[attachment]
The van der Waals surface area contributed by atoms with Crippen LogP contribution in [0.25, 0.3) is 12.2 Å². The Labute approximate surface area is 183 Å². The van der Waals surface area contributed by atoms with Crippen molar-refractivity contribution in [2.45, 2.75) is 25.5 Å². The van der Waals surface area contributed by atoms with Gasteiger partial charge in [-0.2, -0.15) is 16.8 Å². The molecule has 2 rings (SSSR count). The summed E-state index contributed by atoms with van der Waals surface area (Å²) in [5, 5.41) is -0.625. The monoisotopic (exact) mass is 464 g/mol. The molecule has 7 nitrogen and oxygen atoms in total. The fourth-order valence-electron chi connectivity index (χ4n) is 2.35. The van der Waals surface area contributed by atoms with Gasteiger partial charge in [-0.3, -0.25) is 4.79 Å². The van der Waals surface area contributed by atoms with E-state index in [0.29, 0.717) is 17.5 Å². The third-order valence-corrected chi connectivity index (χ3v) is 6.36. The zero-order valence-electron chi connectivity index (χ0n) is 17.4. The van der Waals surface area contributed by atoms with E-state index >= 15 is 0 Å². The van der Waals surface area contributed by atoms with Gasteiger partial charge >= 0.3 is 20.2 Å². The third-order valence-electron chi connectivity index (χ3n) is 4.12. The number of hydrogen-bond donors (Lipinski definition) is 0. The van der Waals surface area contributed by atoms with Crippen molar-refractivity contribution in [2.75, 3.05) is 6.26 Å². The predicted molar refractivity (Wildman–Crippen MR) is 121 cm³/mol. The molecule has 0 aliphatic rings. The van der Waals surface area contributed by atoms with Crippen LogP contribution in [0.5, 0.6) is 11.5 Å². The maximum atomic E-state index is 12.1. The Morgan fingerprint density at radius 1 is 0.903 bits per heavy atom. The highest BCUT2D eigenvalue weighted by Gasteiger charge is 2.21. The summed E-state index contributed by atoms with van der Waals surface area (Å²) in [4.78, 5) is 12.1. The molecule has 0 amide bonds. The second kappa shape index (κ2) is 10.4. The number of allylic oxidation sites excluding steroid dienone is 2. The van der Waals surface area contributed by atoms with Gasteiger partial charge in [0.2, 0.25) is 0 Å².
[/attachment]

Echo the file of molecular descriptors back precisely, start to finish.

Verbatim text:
The van der Waals surface area contributed by atoms with Crippen LogP contribution in [0.25, 0.3) is 12.2 Å². The Labute approximate surface area is 183 Å². The van der Waals surface area contributed by atoms with Crippen molar-refractivity contribution in [2.45, 2.75) is 25.5 Å². The van der Waals surface area contributed by atoms with Gasteiger partial charge in [-0.2, -0.15) is 16.8 Å². The molecule has 2 rings (SSSR count). The summed E-state index contributed by atoms with van der Waals surface area (Å²) in [5, 5.41) is -0.625. The monoisotopic (exact) mass is 464 g/mol. The molecule has 7 nitrogen and oxygen atoms in total. The fourth-order valence-electron chi connectivity index (χ4n) is 2.35. The van der Waals surface area contributed by atoms with Gasteiger partial charge in [-0.3, -0.25) is 4.79 Å². The van der Waals surface area contributed by atoms with E-state index in [0.29, 0.717) is 17.5 Å². The third-order valence-corrected chi connectivity index (χ3v) is 6.36. The zero-order valence-electron chi connectivity index (χ0n) is 17.4. The van der Waals surface area contributed by atoms with E-state index >= 15 is 0 Å². The van der Waals surface area contributed by atoms with Gasteiger partial charge >= 0.3 is 20.2 Å². The third-order valence-electron chi connectivity index (χ3n) is 4.12. The number of hydrogen-bond donors (Lipinski definition) is 0. The van der Waals surface area contributed by atoms with Crippen molar-refractivity contribution in [2.75, 3.05) is 6.26 Å². The predicted molar refractivity (Wildman–Crippen MR) is 121 cm³/mol. The molecule has 0 aliphatic rings. The van der Waals surface area contributed by atoms with Crippen LogP contribution in [0.5, 0.6) is 11.5 Å². The maximum atomic E-state index is 12.1. The Morgan fingerprint density at radius 1 is 0.903 bits per heavy atom. The highest BCUT2D eigenvalue weighted by Gasteiger charge is 2.21. The summed E-state index contributed by atoms with van der Waals surface area (Å²) in [4.78, 5) is 12.1. The molecule has 0 amide bonds. The second kappa shape index (κ2) is 10.4. The number of allylic oxidation sites excluding steroid dienone is 2. The van der Waals surface area contributed by atoms with Gasteiger partial charge in [0.2, 0.25) is 0 Å².